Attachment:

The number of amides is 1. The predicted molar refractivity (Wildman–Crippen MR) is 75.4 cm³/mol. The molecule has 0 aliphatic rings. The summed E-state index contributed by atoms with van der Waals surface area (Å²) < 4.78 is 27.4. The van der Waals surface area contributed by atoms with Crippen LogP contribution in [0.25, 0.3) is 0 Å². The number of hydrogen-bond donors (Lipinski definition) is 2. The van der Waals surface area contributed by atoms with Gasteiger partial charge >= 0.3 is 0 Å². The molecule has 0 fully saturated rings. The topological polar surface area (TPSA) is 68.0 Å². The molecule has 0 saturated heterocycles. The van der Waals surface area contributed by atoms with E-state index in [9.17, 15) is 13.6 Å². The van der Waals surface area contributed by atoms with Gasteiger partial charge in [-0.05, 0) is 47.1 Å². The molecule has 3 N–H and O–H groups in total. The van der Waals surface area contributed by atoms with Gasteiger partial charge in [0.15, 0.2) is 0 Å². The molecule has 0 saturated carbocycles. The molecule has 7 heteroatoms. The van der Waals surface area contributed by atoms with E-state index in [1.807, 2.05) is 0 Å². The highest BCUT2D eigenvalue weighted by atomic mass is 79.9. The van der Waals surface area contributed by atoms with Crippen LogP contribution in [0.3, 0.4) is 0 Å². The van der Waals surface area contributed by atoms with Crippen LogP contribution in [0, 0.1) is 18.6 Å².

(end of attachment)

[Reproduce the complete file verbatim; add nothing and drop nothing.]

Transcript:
The number of amides is 1. The predicted molar refractivity (Wildman–Crippen MR) is 75.4 cm³/mol. The molecule has 0 aliphatic rings. The summed E-state index contributed by atoms with van der Waals surface area (Å²) < 4.78 is 27.4. The van der Waals surface area contributed by atoms with Crippen LogP contribution in [0.25, 0.3) is 0 Å². The number of hydrogen-bond donors (Lipinski definition) is 2. The van der Waals surface area contributed by atoms with Gasteiger partial charge >= 0.3 is 0 Å². The molecule has 0 fully saturated rings. The topological polar surface area (TPSA) is 68.0 Å². The molecule has 0 saturated heterocycles. The van der Waals surface area contributed by atoms with E-state index in [9.17, 15) is 13.6 Å². The van der Waals surface area contributed by atoms with Gasteiger partial charge in [-0.05, 0) is 47.1 Å². The molecule has 3 N–H and O–H groups in total. The van der Waals surface area contributed by atoms with Gasteiger partial charge in [0.15, 0.2) is 0 Å². The molecule has 0 saturated carbocycles. The molecule has 7 heteroatoms. The van der Waals surface area contributed by atoms with E-state index in [1.807, 2.05) is 0 Å². The highest BCUT2D eigenvalue weighted by atomic mass is 79.9. The van der Waals surface area contributed by atoms with Crippen LogP contribution in [0.3, 0.4) is 0 Å². The van der Waals surface area contributed by atoms with Crippen LogP contribution in [0, 0.1) is 18.6 Å².